My ethics course was taught by an adjunct professor who is also a local attorney in Boise. On the first night he mentioned that there were some things about the course text that he didn’t like. In order to compensate for this, he provided dozens of additional resources which covered the topics and perspectives that he considered most important for a study of business ethics. Through initial writing assignments he observed that the predominant ethical inclination of the class was Aristotelian. He adjusted the later sessions in the course to focus on strengths and pitfalls of Aristotle’s philosophy with respect to business. Much of the reading was extremely valuable and enlightening, so I wanted to record some of the ancillary reading list here. Not all of these are freely available, but for those that are I have included a link. You may need to visit a university library to track down the others. This list is not a comprehensive review of the material covered. It also includes multiple perspectives, which means it shouldn’t be expected to convey a single coherent view on business ethics. In fact, the value of these resources is that they provide arguments and counter arguments for a well-rounded perspective. “Is Business Bluffing Ethical”, by Albert Carr “The Business of Ethics”, by Norman Chase Gillespie “Moral Mazes:  Bureaucracy and Managerial Work”, by Robert Jackall “Corporate culture: poison for whistleblowers”, by Brian Martin (review of Jackall’s article) “The Social Responsibility of Business is to Increase its Profits”, by Milton Friedman “Profit and the public good”, in The Economist (related to Adam Smith, Wealth of Nations) “Corporate Social Responsibility Can Be Profitable”, by Rubén Hernández-Murillo and Christopher J. Martinek “Moral Theories”, Seven Pillars Institute for Global Finance and Ethics (this includes a review of Consequentialism, Deontology, Justice, Utilitarianism and Virtue Ethics). There are other links from that page to a more detailed review of each moral theory. “The Ethics of Whistleblowing”, by Ben O’Neill “The Normative Theories Of Business Ethics: A Guide For The Perplexed”, by John Hasnas “Business Ethics and Stakeholder Analysis” by Kenneth E. Goodpaster “Inside Job (2010)” “The Role of Character in Business Ethics” by Edwin M. Hartman “Moral Compromise and Personal Integrity: Exploring the Ethical Issues of Deciding Together in Organizations” by Jerry...

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Cost Drivers in Accounting

Nov 09

Both direct and indirect contributions affect total costs in a manufacturing context. Direct costs include direct materials and direct labor. Indirect costs may include clerical staff, rent, utilities, etc. Indirect costs are incurred regardless of whether any manufacturing takes place. Direct costs are incurred in proportion to the amount of product produced. With increasingly sophisticated manufacturing environments, there is value in associating indirect costs with specific manufacturing activities. The association of a specific indirect cost or activity with a specific manufacturing output gives managers a more accurate picture of the cost of those outputs. The resulting measure is called a Cost Driver. Cost drivers may include machine setups and maintenance, design changes and special requirements from customers, such as inspections. Cost driver analysis is not limited to manufacturing. It can also apply in the services sector. Whether in manufacturing or services, meaningful association of indirect costs to output can be complicated and subjective. Whenever possible, objective measurements should be identified that clearly tie an indirect cost to an output in a consistent way. From Management Accounting: Cost Driver: A cost driver is an activity or variable that causes a cost. For example, increased production volume causes increased investment in production equipment and, in turn, higher levels of machine depreciation. The number of miles driven in a car is the cost driver for the cost of gasoline. The term cost driver is also used for the activity whose quantity is the denominator for a cost driver rate or predetermined overhead...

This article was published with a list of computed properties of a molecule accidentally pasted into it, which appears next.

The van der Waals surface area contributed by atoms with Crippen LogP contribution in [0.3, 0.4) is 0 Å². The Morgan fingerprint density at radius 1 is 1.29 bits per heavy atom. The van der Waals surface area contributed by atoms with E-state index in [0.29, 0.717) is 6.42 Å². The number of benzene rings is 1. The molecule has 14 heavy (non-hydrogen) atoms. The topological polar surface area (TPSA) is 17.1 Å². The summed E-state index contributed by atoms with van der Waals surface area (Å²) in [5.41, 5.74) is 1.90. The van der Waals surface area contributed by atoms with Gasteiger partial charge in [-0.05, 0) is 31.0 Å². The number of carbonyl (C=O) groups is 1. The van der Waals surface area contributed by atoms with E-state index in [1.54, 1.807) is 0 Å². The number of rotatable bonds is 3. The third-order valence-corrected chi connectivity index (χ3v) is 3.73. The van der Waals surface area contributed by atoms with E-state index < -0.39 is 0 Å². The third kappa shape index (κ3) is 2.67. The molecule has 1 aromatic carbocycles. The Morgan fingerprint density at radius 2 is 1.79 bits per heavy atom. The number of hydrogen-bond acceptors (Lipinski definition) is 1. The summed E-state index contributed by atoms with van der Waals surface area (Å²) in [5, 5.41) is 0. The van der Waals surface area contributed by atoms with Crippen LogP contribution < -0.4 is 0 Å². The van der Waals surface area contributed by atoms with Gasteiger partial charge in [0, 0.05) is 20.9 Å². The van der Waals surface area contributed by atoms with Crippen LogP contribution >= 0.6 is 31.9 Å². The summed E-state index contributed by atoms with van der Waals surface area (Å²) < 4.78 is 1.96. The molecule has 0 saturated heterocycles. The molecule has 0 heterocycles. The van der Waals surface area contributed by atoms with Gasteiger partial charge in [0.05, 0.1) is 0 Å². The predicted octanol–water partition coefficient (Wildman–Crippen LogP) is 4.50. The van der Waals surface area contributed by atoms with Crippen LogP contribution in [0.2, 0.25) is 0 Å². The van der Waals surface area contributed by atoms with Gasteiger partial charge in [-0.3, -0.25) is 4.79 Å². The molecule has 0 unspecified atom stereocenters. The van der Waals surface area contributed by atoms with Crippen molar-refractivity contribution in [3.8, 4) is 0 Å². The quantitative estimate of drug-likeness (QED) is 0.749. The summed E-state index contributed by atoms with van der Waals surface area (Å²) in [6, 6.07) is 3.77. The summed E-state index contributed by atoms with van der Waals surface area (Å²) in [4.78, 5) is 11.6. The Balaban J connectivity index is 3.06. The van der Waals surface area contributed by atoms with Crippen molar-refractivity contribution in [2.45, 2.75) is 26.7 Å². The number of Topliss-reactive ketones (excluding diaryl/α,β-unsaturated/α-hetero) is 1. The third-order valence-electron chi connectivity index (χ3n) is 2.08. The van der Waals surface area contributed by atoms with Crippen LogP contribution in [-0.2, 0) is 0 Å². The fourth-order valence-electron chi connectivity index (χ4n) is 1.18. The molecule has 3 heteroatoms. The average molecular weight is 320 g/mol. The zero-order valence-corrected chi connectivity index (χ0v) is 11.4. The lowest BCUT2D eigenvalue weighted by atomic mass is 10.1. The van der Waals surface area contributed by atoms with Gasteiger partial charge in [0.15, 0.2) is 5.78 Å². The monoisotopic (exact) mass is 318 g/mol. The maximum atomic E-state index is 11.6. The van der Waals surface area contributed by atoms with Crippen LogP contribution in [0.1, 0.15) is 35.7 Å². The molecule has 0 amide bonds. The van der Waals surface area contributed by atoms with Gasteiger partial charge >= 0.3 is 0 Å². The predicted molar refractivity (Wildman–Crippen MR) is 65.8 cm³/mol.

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Dangers of Euro Exit or Devaluation

Sep 18

The European Union, comprised of 27 member states, may be considered together to represent an economy larger than the United States. Globally the European Union represents about 20% of the global economy (based on the CIA World Factbook). Over the last decade and a half, 17 of those member states have adopted the Euro, a common currency intended to make commerce between member states and global partners easier. The countries that have adopted the Euro are sometimes referred to as the Eurozone or Euro area. The four largest countries to adopt the Euro are Germany, France, Italy and Spain. Together they account for 76.6% of the GDP among the Euro member states. Other countries that have adopted the Euro range in size from the Netherlands on the higher end to Malta on the lower end. In terms of languages and cultures, there is a large diversity. In matters of perceived power distance and individualism, there are significant differences between member states in the Eurozone. These differences factor in to various aspects of risk, including risk of Euro abandonment and devaluation risk. Power distance and individualism have a significant impact on the political process and the social circumstances that influence currency decisions within a country. Specifically, these can range from austerity measures imposed for financial assistance to political ideology that shapes negotiations. The impact of any country moving away from the Euro could range from disruptive to catastrophic. The magnitude of that range is expected to be proportional to the size of the economy that leaves. This means that a larger economy, like Germany, would have a more profound impact, while a smaller economy, like Malta, would have a lesser impact. However, even a smaller economy exiting the Euro, like Malta or Greece, could have a destabilizing effect far more significant than their proportional representation within the Euro. The two scenarios under which this might happen include a country electing to leave the Euro and the EU member states ejecting a country from the Euro. There are various ways that this could happen, the most probable relating to politics and social pressures. Devaluation of the Euro, also referred to as the collapse of the Euro, due to unchecked debt and general default...